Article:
We have a called side of the defense and an away side. To the called side is our nose, Mike, end, rover and free safety. Away from the called side are the tackle, Jack, Sam and Spur. With the ability to call a front from field or boundary to passing strength to the TE, we can take away what the offense does best. We also feel that we can match our front and personnel to best attack the offense.


Off of these fronts, we can adjust personnel depending on the offense we face. For example, we can move the shade to a 2i or replace the Jack in base with a Dime back. With one simple word, we change the front or look of our defense. This keeps it very simple for the student-athletes and allows them to play fast.


We want to disguise our coverages. So many offenses today have pre-snap reads, so we are going to try and confuse the offense. In each of the diagrams except the Bear front, each secondary look has been the same. Out of each front, except Bear, we can run a variety of coverages including cover 1,2,3,4,5 and 6. We are, however, aligned the same exact way in each and are rolling into specific coverages to throw off the offense. If a coach or quarterback thinks we are in cover 3 (Diagram 5) and throws four verticals against cover 4 (Diagram 6), we feel we are in a good position to make a play on the ball. It is simple for our secondary. It makes us play faster because we are playing, not thinking.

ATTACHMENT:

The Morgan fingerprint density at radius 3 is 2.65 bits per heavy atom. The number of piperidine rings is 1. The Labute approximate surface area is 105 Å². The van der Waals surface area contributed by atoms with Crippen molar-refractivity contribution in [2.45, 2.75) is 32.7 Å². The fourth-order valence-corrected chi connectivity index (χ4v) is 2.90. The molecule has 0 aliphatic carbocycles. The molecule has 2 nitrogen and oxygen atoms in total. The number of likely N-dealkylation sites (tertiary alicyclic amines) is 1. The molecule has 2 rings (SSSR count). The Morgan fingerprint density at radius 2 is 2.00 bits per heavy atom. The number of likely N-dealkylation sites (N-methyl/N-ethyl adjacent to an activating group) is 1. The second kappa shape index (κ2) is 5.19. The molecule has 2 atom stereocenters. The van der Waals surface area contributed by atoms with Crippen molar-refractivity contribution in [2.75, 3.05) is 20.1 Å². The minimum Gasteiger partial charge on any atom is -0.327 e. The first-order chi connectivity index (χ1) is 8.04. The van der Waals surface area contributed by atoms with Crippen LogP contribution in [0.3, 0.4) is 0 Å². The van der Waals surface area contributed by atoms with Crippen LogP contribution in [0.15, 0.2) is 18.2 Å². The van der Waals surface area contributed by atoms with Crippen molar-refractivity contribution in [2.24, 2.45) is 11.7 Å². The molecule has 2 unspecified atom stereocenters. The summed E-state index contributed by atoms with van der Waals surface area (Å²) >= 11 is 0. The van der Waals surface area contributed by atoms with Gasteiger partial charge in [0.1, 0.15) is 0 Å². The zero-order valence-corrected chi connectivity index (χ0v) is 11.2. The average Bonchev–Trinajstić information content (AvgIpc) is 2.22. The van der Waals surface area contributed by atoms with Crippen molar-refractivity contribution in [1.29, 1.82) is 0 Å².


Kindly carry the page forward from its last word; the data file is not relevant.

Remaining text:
Stunts and Blitzes

Our stunts and blitzes are tied into our multiple fronts and disguised coverage system. We do both man and zone blitzing. Our blitzes are similar to any other team. We bring field and boundary side pressures and bring the heat playing 0 coverage. The success we have been having, however, is changing our line stems into a blitz. Offenses today will come to the line, see what defense you are in and check the play. This is difficult to do against our defense because of all the movement, fronts and pressures that we will bring. An example of our defense stemming and blitzing is “Stem Eagle Pittsburgh” (See Diagrams 7 and 8). We start by lining up all three defensive linemen one gap opposite the call. The tackle, instead of being in a 3 technique, would be in a shade on the center at the snap.

With subtle movements, we have changed fronts and brought pressure to the offense. The offensive linemen always have to be ready for blitzes and stems from the defensive linemen, so it is very difficult for them to get a read on what our defense is doing. In the Stem Eagle Pittsburgh diagram, you can see what all the linemen have done when they hear the stem call. They line up where they normally would and run a simple zone blitz, but to the offense, the nose has gone from a 3 tech when the cadence is started to a boundary side A gap player. The linebackers will always fake a blitz so the QB and offensive coordinator do not know if they are actually blitzing.

With these various movements, we were able to cause 52 turnovers this past season.

About the Author: Caleb King has served as Assistant Head Coach for four years and Defensive Coordinator for the past three seasons at Havelock High School (NC). Havelock has won three straight conference championships and last fall won the North Carolina 3A State Championship. King graduated in 2007 from East Carolina University.